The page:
Chemical transformation of food and beverage waste-derived fructose to hydroxymethylfurfural as a value-added product

Iris K.M. Yu, Khai Lun Ong, Daniel C.W. Tsang, Md Ariful Haque, Tsz Him Kwan, Season S. Chen, Kristiadi Uisan, Sandeep Kulkarni, Carol Sze Ki Lin

Research output: Journal article publicationJournal articleAcademic researchpeer-review

28 Citations (Scopus)


A novel alternative bioconversion and chemical transformation method for valorisation of food and beverage (F&B) waste to hydroxymethylfurfural (HMF) is reported. Solid-to-liquid ratio of 70% was applied to hydrolyse F&B waste by glucoamylase and sucrase to yield a hydrolysate consisted of glucose and fructose. After impurity removal using chromatography columns, the purified hydrolysate was processed by glucose isomerase to produce syrup with a fructose-to-glucose ratio of 1:1. After removal of the residual impurities using ion exchange columns, Simulated Moving Bed system was applied to separate sugars in fructose-glucose syrup. The resultant high-fructose syrup contained 89.0 g/L fructose, which was demonstrated as an ideal feedstock for the synthesis of HMF. By employing a commercial solid acid catalyst (Amberlyst 36), 71 mol% HMF with a high selectivity of 77 mol% was generated from this high-fructose syrup under mild microwave heating at 140 °C within 40 min. The increase in catalyst loading accelerated both HMF formation and HMF-consuming side reactions, underscoring the trade-off between the conversion rate and product selectivity. The solid catalyst can be recovered and successfully reused for four runs with the HMF yield at 70 mol%. An overall conversion yield of 30 g HMF/kg F&B waste was achieved. This work emphasises a novel integration of chemical and biological technologies for selective production of HMF from mixed F&B waste.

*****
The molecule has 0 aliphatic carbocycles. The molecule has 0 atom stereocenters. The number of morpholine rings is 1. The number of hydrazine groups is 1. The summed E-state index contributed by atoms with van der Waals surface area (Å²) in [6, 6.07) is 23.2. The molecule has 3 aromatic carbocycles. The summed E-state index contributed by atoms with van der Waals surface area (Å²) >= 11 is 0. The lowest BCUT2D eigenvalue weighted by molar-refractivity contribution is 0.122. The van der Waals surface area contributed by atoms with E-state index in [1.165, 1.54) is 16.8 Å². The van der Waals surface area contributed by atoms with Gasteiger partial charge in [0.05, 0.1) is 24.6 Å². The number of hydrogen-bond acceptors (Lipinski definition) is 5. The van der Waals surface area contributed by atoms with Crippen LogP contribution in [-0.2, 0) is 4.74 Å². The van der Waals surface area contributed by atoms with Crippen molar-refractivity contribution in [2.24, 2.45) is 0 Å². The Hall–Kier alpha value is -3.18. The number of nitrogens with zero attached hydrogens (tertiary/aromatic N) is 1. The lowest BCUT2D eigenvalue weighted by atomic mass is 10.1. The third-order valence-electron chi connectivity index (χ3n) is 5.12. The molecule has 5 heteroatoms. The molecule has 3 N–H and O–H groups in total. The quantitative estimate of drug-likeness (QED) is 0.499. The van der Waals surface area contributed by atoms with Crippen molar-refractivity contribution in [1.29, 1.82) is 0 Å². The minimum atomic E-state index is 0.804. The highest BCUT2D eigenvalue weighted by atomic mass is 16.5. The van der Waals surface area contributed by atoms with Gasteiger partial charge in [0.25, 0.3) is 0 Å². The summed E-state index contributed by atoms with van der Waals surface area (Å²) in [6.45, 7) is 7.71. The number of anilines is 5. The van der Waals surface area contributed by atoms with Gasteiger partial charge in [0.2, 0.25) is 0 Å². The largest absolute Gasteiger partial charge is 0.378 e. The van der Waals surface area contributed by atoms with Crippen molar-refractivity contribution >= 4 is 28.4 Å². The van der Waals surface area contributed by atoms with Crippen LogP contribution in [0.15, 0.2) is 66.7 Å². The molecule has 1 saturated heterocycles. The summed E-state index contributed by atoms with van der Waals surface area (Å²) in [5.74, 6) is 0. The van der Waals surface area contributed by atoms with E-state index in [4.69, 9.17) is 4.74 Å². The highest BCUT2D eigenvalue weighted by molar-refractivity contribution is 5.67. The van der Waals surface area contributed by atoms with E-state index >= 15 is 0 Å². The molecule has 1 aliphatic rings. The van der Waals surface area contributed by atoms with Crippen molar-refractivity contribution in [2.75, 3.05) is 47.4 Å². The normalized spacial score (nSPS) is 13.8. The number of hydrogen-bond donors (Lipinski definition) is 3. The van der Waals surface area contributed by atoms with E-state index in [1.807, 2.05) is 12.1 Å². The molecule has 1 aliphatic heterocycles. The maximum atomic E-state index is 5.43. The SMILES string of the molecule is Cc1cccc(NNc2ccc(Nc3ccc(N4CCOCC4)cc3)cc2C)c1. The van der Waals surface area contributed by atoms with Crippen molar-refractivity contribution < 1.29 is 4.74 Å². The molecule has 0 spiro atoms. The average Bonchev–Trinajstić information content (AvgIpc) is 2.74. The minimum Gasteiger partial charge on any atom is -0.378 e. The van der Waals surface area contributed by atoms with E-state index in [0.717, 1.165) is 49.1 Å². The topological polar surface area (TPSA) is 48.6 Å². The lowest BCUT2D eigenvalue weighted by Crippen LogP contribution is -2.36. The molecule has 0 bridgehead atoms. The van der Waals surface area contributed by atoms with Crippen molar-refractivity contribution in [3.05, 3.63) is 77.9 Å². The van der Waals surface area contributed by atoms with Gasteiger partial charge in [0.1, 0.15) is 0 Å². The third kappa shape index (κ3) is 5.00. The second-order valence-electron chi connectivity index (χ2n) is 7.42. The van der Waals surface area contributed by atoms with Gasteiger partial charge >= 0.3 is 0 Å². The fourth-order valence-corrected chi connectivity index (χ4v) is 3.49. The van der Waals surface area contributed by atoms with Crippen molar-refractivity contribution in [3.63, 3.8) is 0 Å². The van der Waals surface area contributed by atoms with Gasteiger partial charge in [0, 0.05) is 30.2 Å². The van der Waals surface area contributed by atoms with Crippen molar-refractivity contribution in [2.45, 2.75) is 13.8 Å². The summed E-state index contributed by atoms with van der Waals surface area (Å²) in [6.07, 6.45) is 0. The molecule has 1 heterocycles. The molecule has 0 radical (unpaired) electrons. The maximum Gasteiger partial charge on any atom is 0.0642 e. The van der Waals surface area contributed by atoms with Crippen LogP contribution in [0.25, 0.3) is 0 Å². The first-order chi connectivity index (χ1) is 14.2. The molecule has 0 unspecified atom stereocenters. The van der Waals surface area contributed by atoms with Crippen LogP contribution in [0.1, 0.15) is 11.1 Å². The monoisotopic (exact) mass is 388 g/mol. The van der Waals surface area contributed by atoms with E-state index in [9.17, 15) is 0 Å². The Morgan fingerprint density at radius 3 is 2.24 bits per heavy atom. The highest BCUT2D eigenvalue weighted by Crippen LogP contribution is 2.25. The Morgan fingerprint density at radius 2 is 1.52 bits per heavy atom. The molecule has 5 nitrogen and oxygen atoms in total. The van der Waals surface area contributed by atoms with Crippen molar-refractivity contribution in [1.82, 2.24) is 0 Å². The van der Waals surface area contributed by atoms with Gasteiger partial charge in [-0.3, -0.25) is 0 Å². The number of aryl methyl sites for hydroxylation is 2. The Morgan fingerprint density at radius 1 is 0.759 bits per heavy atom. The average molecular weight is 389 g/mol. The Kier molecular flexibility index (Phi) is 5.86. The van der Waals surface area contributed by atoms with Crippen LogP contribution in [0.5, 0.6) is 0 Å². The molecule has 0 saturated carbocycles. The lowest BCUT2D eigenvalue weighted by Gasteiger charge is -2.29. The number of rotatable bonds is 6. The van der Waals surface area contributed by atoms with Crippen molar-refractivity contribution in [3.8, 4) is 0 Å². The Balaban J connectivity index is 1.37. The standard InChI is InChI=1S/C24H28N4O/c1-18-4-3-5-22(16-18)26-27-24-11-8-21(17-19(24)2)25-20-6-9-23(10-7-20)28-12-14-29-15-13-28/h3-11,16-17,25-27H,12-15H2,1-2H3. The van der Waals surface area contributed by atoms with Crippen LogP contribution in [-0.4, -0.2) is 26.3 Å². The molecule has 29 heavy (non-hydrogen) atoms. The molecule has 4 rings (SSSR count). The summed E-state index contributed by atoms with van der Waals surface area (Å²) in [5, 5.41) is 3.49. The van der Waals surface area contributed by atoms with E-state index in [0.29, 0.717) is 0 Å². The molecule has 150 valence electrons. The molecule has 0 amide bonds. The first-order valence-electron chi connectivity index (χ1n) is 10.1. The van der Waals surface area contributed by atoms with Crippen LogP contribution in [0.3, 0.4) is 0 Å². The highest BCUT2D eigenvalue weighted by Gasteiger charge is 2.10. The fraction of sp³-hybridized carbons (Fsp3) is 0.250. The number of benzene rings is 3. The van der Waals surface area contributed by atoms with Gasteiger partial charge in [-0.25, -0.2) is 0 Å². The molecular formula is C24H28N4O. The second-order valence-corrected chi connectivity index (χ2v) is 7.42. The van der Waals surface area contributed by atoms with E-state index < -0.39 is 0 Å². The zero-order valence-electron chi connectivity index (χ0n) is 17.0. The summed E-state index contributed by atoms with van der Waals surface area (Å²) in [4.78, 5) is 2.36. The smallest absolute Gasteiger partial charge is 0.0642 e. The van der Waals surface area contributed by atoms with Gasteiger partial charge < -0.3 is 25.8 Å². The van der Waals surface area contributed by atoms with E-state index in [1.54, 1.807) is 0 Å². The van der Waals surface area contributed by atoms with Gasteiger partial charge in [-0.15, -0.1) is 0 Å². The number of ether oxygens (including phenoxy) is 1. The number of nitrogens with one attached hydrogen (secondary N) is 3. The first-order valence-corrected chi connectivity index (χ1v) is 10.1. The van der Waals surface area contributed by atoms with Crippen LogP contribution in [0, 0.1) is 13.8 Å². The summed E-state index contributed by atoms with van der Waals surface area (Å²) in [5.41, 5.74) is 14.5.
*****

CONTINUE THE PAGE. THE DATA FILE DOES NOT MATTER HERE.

Original languageEnglish
Pages (from-to)70-77
Number of pages8
JournalCatalysis Today
Publication statusPublished - 15 Sep 2018


  • Bioconversion
  • Enzymatic hydrolysis
  • Hydroxymethylfurfural
  • Simulated Moving Bed
  • Solid catalyst
  • Waste valorisation

ASJC Scopus subject areas

  • Catalysis
  • Chemistry(all)

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